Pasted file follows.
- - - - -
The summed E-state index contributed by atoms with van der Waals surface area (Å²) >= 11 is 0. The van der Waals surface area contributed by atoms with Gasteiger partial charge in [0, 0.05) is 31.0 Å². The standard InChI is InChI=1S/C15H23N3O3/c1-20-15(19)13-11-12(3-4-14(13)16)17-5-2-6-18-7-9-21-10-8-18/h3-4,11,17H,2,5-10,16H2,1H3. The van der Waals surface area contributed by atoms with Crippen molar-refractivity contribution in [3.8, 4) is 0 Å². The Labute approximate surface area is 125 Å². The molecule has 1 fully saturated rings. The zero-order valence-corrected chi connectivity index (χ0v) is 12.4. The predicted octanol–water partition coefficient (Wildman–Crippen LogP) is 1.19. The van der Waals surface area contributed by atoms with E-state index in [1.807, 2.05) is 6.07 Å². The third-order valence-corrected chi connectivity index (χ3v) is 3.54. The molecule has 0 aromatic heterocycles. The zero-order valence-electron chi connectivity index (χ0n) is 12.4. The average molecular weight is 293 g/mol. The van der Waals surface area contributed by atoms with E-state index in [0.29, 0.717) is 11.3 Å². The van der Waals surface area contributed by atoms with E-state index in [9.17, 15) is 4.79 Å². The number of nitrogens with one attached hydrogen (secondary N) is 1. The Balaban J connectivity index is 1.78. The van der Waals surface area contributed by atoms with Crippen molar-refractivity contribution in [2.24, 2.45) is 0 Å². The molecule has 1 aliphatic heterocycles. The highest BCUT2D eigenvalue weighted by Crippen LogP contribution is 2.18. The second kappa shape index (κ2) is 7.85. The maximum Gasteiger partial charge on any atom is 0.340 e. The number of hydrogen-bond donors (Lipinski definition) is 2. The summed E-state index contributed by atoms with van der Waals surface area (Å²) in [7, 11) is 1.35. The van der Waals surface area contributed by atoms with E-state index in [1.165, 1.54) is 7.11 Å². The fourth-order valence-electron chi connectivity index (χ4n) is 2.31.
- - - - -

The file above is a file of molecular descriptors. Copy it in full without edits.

The summed E-state index contributed by atoms with van der Waals surface area (Å²) >= 11 is 0. The van der Waals surface area contributed by atoms with Gasteiger partial charge in [0, 0.05) is 31.0 Å². The standard InChI is InChI=1S/C15H23N3O3/c1-20-15(19)13-11-12(3-4-14(13)16)17-5-2-6-18-7-9-21-10-8-18/h3-4,11,17H,2,5-10,16H2,1H3. The van der Waals surface area contributed by atoms with Crippen molar-refractivity contribution in [3.8, 4) is 0 Å². The Labute approximate surface area is 125 Å². The molecule has 1 fully saturated rings. The zero-order valence-corrected chi connectivity index (χ0v) is 12.4. The predicted octanol–water partition coefficient (Wildman–Crippen LogP) is 1.19. The van der Waals surface area contributed by atoms with E-state index in [1.807, 2.05) is 6.07 Å². The third-order valence-corrected chi connectivity index (χ3v) is 3.54. The molecule has 0 aromatic heterocycles. The zero-order valence-electron chi connectivity index (χ0n) is 12.4. The average molecular weight is 293 g/mol. The van der Waals surface area contributed by atoms with E-state index in [0.29, 0.717) is 11.3 Å². The van der Waals surface area contributed by atoms with E-state index in [9.17, 15) is 4.79 Å². The number of nitrogens with one attached hydrogen (secondary N) is 1. The Balaban J connectivity index is 1.78. The van der Waals surface area contributed by atoms with Crippen molar-refractivity contribution in [2.24, 2.45) is 0 Å². The molecule has 1 aliphatic heterocycles. The highest BCUT2D eigenvalue weighted by Crippen LogP contribution is 2.18. The second kappa shape index (κ2) is 7.85. The maximum Gasteiger partial charge on any atom is 0.340 e. The number of hydrogen-bond donors (Lipinski definition) is 2. The summed E-state index contributed by atoms with van der Waals surface area (Å²) in [7, 11) is 1.35. The van der Waals surface area contributed by atoms with E-state index in [1.165, 1.54) is 7.11 Å². The fourth-order valence-electron chi connectivity index (χ4n) is 2.31.